Because the space where the walk-through closet thing was more narrow, we couldn’t continue with normal cabinets and also…I couldn’t afford them. I told myself I would find the perfect vintage piece to put there, perfect being 36” high to match the counters, only 15” deep as to not block the doorway to the laundry room, and 38” long to make the most of the space. Spoiler alert: I did not find the perfect piece. Let’s take a look at how the kitchen has looked for most of the past 6 years:
For funsies do you want to see the matching back unit kitchen?
Fine, right? It’s fiiiine. A million times better than the before but, you know, whatever. Things I loved: being able to feel like my kitchen was clean, new appliances, a garbage disposal, and the natural light in here is really, really good. The plan was to put open shelving up but because the tile was put up without thinking about *how* the shelving would be installed – it’s proved to be tricky. Now after living without it for years I’m afraid that it will feel like it’s too visually busy. I get the draw of no uppers, it makes the space feel bigger than it is. That said: Mama could really use a little more storage. Also, I have a lot of pretty things, it kind of comes with the stylist territory and it would be nice to have some of them out.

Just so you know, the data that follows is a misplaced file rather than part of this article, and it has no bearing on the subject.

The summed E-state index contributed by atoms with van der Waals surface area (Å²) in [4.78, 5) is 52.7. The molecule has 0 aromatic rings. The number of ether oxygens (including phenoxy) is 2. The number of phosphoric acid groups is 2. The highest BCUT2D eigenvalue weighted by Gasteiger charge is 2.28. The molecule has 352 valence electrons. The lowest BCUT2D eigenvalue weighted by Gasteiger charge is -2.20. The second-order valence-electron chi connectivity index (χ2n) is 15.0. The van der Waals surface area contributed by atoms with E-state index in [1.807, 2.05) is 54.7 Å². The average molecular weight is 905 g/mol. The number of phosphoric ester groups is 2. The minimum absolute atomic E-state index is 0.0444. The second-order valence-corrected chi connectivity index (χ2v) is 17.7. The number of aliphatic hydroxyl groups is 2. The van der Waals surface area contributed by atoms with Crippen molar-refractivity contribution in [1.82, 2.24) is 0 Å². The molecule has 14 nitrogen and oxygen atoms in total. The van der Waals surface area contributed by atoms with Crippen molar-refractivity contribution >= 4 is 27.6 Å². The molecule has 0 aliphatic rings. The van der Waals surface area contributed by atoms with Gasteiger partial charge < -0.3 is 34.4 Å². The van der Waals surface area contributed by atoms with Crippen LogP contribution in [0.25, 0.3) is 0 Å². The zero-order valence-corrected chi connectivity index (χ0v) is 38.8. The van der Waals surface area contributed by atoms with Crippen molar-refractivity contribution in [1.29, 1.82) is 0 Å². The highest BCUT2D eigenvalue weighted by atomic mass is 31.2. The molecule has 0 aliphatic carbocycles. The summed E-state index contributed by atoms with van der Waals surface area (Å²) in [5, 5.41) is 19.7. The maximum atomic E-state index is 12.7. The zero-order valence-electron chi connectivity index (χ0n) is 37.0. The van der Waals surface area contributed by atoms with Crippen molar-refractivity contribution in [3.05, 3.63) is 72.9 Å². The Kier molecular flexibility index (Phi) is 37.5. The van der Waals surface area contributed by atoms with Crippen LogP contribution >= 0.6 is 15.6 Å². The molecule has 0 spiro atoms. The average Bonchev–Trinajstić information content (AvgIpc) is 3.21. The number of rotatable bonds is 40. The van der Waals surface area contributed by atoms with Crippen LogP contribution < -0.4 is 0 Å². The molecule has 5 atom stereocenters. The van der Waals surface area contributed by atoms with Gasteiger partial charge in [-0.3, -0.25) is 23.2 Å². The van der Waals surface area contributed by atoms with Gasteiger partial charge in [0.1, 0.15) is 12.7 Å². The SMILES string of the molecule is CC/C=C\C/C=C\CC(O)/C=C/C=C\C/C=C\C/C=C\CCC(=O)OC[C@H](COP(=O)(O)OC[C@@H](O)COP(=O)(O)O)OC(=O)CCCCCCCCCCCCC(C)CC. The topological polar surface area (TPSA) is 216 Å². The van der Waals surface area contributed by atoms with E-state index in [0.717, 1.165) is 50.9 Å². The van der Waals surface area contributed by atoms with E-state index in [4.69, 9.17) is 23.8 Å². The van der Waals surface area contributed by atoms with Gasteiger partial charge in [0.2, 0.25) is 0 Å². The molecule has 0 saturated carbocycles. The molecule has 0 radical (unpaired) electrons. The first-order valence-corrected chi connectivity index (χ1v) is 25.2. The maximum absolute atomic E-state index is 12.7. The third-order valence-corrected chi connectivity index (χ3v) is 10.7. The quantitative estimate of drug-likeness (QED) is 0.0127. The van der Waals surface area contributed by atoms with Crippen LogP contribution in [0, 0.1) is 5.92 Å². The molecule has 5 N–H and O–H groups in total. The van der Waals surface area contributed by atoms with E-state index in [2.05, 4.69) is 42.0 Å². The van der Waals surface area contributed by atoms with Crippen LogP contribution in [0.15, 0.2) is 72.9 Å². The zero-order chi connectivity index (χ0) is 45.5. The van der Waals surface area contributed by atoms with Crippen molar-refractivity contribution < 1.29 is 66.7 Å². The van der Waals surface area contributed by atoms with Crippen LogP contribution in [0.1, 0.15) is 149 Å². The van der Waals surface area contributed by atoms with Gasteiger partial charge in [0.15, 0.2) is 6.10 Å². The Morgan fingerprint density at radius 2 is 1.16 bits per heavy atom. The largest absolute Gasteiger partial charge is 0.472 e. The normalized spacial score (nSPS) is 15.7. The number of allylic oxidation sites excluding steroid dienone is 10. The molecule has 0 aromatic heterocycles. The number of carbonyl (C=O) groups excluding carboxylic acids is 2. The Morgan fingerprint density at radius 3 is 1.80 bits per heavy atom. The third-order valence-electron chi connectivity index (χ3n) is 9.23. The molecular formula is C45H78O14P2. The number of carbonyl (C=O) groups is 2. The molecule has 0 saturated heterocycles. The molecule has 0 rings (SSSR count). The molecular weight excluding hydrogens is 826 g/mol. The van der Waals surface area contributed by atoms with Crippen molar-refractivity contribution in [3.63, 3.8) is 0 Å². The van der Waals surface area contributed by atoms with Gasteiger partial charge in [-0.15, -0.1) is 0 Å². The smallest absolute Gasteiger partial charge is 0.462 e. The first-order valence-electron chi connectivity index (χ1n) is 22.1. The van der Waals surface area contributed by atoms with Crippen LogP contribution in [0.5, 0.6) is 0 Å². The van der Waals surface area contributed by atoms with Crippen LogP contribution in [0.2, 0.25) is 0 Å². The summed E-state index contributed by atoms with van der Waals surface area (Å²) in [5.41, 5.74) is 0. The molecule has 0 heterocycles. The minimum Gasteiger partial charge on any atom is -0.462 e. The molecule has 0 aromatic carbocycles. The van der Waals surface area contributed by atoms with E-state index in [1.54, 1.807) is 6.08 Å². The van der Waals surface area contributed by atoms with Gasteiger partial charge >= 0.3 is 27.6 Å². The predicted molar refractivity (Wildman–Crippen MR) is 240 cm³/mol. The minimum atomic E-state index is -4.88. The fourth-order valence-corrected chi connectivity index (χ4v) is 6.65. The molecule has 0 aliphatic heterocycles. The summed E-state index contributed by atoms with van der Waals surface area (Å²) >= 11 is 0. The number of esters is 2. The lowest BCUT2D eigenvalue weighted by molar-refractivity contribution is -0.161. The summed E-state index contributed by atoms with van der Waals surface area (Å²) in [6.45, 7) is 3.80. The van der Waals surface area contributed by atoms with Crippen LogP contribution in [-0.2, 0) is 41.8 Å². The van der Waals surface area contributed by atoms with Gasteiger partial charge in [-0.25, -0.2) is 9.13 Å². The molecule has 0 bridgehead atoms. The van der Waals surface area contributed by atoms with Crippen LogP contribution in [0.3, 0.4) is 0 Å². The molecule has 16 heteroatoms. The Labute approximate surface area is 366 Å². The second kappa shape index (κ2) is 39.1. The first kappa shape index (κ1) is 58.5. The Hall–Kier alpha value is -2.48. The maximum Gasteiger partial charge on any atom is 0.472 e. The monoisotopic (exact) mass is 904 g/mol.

PHASE 3: SOLVING STORAGE PROBLEMS (OR ATTEMPTING TO)
The piece of furniture I found at the flea market was too deep, too short, and too narrow. Doesn’t look too bad here and actually, the inside of it was super helpful for organizing so much so that we kept it until 2020. I really wanted the top to be flush with the countertop so the kitchen would feel more continuous so I did the basic IKEA Ivar cabinet hack. We painted the cabinet with leftover paint from our dining nook (and cut a piece of reclaimed wood from Ross Alan Reclaimed Lumber to be the exact length of the space). Two of the Ivar cabinets were perfect for leaving just a teeny bit of space on either side for our folded-up step ladder on one side and a few extra cutting boards on the other. We attached them directly to studs in the wall so they are technically floating, no feeties, and are completely flush with the rest of the counters, which is what I really wanted.
The Ivar storage is basically our pantry. Pretty much all of our food storage is here and about half of it is cookbooks at the moment:) Stay tuned for the final reveal and I’ll show the organization because those shelves are not deep (11.75”) and we make it work. Because I know you will ask: cabinet pulls on the Ivar are Lostine. The beautiful vintage rug is Jean Palmer Home – you’ve seen it in my office reveal because I hadn’t found the perfect vintage rug for my cats to puke on in there yet, but I have now:) Pulls and handles for my original kitchen cabinets are an Etsy find, not sure if they have the exact ones anymore, mine were brass not brushed brass.